11:58 pm (UTC-7) | by Abigail Pichel (Technical Communications)
Online banking is one of the many tasks that have been made more convenient by mobile technology. Now, users can purchase products and/or services, pay their bills and manage their finances from anywhere, and anytime. However, there are threats against mobile banking exist, which need to be addressed and secured against.
Some of these threats include:
- Mobile phishing – malicious mobile websites that pass themselves off as login websites of legitimate organizations, such as banks and social networks. These are designed to trick users into entering their login information. So far, in this quarter, nearly half of all mobile phishing websites spoof financial services websites.
- Malicious apps – Apps that contain malicious routines, such as stealing information from the device they’ve been installed on. These are usually found either in third-party app stores or malicious websites, and frequently passed off as legitimate apps.
- Trojanized apps – Legitimate apps that have been turned into malicious apps. These are more dangerous because to the end user, they are completely indistinguishable from the real app. Because of this, the malicious app – and its routines – could be running for a long time, long before the user even suspects anything.
Figure 1. Distribution of types of mobile phishing pages in Q3 2013 to date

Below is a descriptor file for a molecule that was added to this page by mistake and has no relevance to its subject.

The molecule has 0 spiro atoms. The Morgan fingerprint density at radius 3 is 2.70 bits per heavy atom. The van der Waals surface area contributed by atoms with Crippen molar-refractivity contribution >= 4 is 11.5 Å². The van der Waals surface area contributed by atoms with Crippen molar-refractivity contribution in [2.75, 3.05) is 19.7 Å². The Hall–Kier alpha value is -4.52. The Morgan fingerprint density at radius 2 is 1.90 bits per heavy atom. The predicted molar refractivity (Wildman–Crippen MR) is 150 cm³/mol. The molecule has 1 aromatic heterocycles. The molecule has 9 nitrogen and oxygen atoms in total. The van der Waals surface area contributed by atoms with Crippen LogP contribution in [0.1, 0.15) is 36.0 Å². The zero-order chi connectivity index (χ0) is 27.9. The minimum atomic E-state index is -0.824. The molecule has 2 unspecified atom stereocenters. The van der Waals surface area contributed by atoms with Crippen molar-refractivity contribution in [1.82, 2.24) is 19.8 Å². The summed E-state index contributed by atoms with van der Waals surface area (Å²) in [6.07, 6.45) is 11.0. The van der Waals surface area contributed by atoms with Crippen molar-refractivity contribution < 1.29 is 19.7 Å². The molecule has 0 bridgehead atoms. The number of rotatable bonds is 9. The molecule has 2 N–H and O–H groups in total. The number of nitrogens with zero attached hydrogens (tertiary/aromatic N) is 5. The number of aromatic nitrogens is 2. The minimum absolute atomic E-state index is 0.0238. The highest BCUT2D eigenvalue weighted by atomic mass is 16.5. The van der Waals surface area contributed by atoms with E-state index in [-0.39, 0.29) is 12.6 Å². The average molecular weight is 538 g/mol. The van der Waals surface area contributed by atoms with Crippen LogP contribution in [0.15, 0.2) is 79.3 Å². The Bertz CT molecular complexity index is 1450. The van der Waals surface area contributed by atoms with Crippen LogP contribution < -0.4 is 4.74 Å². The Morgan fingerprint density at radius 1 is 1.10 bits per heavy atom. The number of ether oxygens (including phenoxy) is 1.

While banks are taking steps to reduce losses due to mobile banking, in the end users – both individuals and businesses – must take steps to protect themselves. Users should be familiar with their bank’s mobile banking procedures, in order to more easily spot things that are “off” and could indicate an attack. In general, too, good computing habits will help keep users secure.
Businesses need to understand and educate their staff about the risks related to online banking, so that the bottom line is not at risk from these threats. This may include guidelines on whether employees can/should use mobile banking from personal devices. In addition, businesses should work together with their bank to look into possible procedures and steps to reduce known risks.
For more information about mobile banking and how to secure it, we have recently released the latest edition of our Monthly Mobile Report titled Security in Mobile Banking, as well as an e-guide. These discuss the basics of mobile banking, and how they should be secured.
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